Despite the arrest of six protesters, the chief executive's town hall meeting in Kwun Tong yesterday drew milder rallies outside the venue compared to those at a similar event a week ago.
The most eye-catching protest outside Kwun Tong Kung Lok Government School yesterday was one attended by about 200 democracy advocates who wore white and stood silently, resembling the "Standing Man" anti-government campaign on the streets of the Turkish city Istanbul two months ago.
Police, who maintained a heavy presence at the event, were able to separate the 1,100 people for and against Leung Chun-ying thanks largely to the slope on nearby Hong Ning Road and its junction with Kung Lok Road.
Pro-Leung supporters, numbering about 50, had their voices drowned out by hundreds of rivals. Officers formed a human chain to separate the two sides as they shouted at each other.
Minor scuffles occurred between opposing groups, though on a smaller scale to those seen in violent confrontations outside Leung's meet-the-public session in Tin Shui Wai a week ago. As of yesterday, police had made eight arrests in relation to those attacks. Those arrested yesterday were held on suspicion of assault, common assault, indecent assault and disorder in a public place, police said.
A supporter of radical pro- democracy group Civic Passion said he was hit on the head by two people.
"I was chanting 'down with the communists' into the microphone [when] somebody came up and hit my head," the person, surnamed Wong, said.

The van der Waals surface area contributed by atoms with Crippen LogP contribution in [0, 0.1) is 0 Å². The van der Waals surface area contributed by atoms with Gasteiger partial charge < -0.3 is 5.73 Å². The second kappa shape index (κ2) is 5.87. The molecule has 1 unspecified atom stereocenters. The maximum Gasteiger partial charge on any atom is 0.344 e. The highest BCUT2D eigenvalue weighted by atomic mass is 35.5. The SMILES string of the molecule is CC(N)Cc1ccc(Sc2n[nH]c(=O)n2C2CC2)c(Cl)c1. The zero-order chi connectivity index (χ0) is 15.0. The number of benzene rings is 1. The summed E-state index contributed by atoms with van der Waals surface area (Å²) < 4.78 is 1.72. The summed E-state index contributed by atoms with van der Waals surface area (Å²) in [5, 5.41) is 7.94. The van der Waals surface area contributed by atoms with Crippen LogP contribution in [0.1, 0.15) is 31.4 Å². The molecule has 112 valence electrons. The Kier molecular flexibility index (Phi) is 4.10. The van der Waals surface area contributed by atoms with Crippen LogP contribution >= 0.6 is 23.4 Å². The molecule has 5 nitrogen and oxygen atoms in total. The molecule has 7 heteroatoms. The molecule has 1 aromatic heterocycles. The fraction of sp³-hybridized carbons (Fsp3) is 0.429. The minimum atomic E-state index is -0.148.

Another woman wept as she told the South China Morning Post she was hit with a placard by an anti-Falun Gong protester.
Billy Chiu Hin-chung, who was arrested several weeks ago for "attempting to grab a police gun" during a protest supporting primary teacher Alpais Lam Wai-sze - an incident later clarified by police as "a misunderstanding" - was again arrested yesterday when he tried to break away from the cordoned protest area.
A Leung supporter also accused an opponent of assaulting him. Patrick Ko Tat-bun, convenor of radical pro-Beijing group Voice of Loving Hong Kong, said someone blew loudly through a vuvuzela horn near his ear and struck his chest.
Asked about the lack of pro-government groups attending the event, Ko said a dozen people from his group had gathered outside the venue and he was optimistic that "the majority of people who remain silent in Kwun Tong are all supporting CY".